We report here a novel mouse model that supports efficient engraftment of both human immune cells and human liver cells. The Balb/C Rag2-γC-null mouse with the AFC8 transgene enabled us to inducibly deplete murine hepatocytes. In addition to human immune cells in lymphoid and liver organs, AFC8-hu HSC/Hep mice were also efficiently repopulated with human albumin+ liver cells. AFC8-hu HSC/Hep mice supported HCV infection, which induced HCV-specific human immune response, liver infiltration, hepatitis and fibrosis.
In the absence of a functional immune system, uPA/SCID or Fah-Rag-γC-null mice transplanted with only human hepatocytes supported HCV infection but no significant liver fibrosis17, 21
. Immuno-deficient mice expressing the uPA transgene in the liver or carrying the Fah mutation allow human adult hepatocytes to efficiently re-populate the liver17-20
. These mice have poor health including neonatal death and, most importantly, the lack a human immune system. The severe liver injury in these mice may impair the development and function of human liver and immune cells. To overcome these deficiencies, the AFC8 mouse enabled us to inducibly deplete murine hepatocytes through a programmed cell death mechanism without bystander cell killing. In addition, the Rag2-γC-null mouse in Balb/C background permits efficient engraftment of human immune cells. Therefore, AFC8-hu HSC/Hep mice provide the first humanized mouse model with both human immune and liver cells.
We inoculated AFC8-hu HSC/Hep mice with HCV genotype 1a clinical isolates. We were able to detect HCV genomic RNA in the liver of AFC8-hu HSC/Hep mice ( and ), but we did not detect significant HCV viremia in the blood of HCV-inoculated AFC8-hu HSC/Hep mice. This may be due to the relative low level of human hepatocyte engraftment (~15%). To detect HCV viremia in the blood, the adult hepatocyte-engrafted uPA or Fah models support >50% engraftment of human hepatocytes17, 19-21
. In the future we will improve the AFC8-hu HSC/Hep model by optimizing the death induction conditions with different doses and times of dimer injections. It is also reported that the NOD-Scid-γC-/-
(NSG) mouse is more permissive in accepting human cells30
. It is likely that the introduction of the AFC8 transgene into NSG mice will create a better host for engrafting human immune and liver cells. To get different sources of human HSC and liver progenitor cells, the AFC8-hu mouse model will be useful to study functional differentiation of human embryonic stem (hES) or induced plural-potent (iPS) cells to the human liver lineages. The construction of AFC8-hu HSC/Hep mouse with HSC and liver progenitor cells derived from ES or iPS cells will be an exciting future direction.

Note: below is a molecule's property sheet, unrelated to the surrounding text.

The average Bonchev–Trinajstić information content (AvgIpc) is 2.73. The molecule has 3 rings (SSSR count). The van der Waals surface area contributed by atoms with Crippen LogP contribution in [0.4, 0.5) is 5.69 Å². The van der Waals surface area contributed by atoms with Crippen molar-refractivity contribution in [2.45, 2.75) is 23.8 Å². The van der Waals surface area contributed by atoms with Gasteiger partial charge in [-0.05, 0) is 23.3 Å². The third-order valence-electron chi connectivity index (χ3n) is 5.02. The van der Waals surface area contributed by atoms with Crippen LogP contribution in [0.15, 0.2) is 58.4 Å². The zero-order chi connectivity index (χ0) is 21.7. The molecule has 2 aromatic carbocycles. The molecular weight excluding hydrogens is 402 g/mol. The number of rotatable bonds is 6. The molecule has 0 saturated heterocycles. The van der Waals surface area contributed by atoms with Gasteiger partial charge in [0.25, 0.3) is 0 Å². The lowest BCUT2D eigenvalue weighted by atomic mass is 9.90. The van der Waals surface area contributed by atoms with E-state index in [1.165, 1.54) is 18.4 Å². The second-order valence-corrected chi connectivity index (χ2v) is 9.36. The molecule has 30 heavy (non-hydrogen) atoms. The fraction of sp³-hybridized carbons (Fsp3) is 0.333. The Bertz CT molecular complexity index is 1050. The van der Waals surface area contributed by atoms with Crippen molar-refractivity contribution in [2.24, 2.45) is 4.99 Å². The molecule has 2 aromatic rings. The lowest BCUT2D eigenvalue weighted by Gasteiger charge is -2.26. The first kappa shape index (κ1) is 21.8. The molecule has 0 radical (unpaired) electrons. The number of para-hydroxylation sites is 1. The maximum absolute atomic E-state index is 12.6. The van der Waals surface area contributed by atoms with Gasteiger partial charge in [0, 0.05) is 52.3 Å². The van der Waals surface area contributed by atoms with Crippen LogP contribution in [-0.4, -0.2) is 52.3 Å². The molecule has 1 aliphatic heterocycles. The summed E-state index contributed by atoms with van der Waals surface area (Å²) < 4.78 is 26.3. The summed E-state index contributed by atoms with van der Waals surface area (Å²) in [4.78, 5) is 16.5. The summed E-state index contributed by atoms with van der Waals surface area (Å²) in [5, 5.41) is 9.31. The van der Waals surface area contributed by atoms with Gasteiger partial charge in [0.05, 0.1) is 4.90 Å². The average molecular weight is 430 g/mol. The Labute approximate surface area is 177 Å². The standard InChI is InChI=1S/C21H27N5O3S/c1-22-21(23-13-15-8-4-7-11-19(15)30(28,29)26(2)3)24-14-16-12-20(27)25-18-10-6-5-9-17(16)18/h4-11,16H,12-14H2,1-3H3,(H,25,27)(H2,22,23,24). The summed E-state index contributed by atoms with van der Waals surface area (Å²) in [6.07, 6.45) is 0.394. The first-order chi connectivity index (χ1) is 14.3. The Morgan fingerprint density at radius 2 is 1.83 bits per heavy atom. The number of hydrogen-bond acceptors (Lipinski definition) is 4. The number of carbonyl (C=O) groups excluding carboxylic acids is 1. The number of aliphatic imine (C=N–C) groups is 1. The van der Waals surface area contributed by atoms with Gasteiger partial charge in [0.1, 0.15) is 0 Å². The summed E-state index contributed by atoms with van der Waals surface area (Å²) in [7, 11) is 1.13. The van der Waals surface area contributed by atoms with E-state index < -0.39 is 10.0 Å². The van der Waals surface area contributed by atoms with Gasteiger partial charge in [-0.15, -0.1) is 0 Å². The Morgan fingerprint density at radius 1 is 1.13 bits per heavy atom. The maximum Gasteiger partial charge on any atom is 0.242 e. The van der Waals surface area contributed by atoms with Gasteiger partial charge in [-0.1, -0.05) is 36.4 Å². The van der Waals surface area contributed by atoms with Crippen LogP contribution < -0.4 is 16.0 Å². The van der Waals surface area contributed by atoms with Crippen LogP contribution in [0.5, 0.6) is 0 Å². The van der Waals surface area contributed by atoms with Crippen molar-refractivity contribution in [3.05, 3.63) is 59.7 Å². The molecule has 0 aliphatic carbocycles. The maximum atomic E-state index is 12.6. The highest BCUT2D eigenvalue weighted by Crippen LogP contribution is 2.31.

HCV infection appeared to induce human immune responses in AFC8-hu SHC/Hep mice. We observed significant infiltration into the liver of HCV-infected AFC8-hu HSC/Hep mice, including human T cells, macrophages, DC and NK cells. Not only did we observe a preferential expansion of human T cells from HCV-infected AFC8-hu HSC/Hep mice with HCV-derived peptides, the expanded T cells also expressed IL2, TNFα and IFNγ in response to HCV peptide re-stimulation (). Therefore, HCV infection induced HCV-specific human T cell responses in AFC8-hu HSC/Hep mice. It will be interesting to test if depletion of human T cells (CD4 and/or CD8) will affect HCV infection and pathogenesis in AFC-hu HSC/Hep mice. It will also be of interest to characterize and study human T cell subsets such as regulatory T cells and NKT cells in future experiments. Consistent with poor B cell response has been reported in all humanized mouse models, we failed to detect HCV-specific human antibodies in HCV-infected AFC8-hu HSC/Hep mice (data not shown).
In human patients, immune responses against HCV are implicated as mediators of liver diseases31, 32
. Remarkably, HCV-infected AFC8-hu mice developed human leukocyte infiltration, hepatitis and liver fibrosis throughout the liver parenchyma with bridging septa (). Human CD3+ T cells and CD68+ macrophages, as well as human albumin+ hepatocytes and αSMA+ activated stellate cells, were detected in and near the fibrotic region (supplementary Figure 7
), suggesting contribution of human leukocytes to liver fibrosis. We also showed that HCV infection led to increased level of activated human stellate cells in fibrotic livers. Human extracellular matrix protein Col1A1 and inhibitor of matrix degradation TIMP1 were induced in HCV-infected AFC8-hu HSC/Hep mouse livers. It is of interest that the corresponding mouse fibrosis-associated genes were not induced by HCV infection. The lack of liver fibrosis in chronically infected chimpanzees also suggests a species-specific nature of HCV-induced liver fibrosis33
. The AFC8-hu HSC/Hep mouse will provide an excellent model to elucidate the mechanisms of HCV-induced human liver fibrosis.
Since HIV co-infection occurs in nearly 25% of HCV patients and often leads to accelerated end-stage liver disease32, 34, 35
, there is a significant need for a model system to study HCV/HIV co-infection. It will be of interest to test how HIV-1 infection will affect HCV infection and pathogenesis in the AFC8-hu HSC/Hep mouse. In addition to HCV infection and immuno-pathogenesis, AFC8-hu HSC/Hep mice will also be useful to study other liver-tropic pathogens such as HBV and malaria.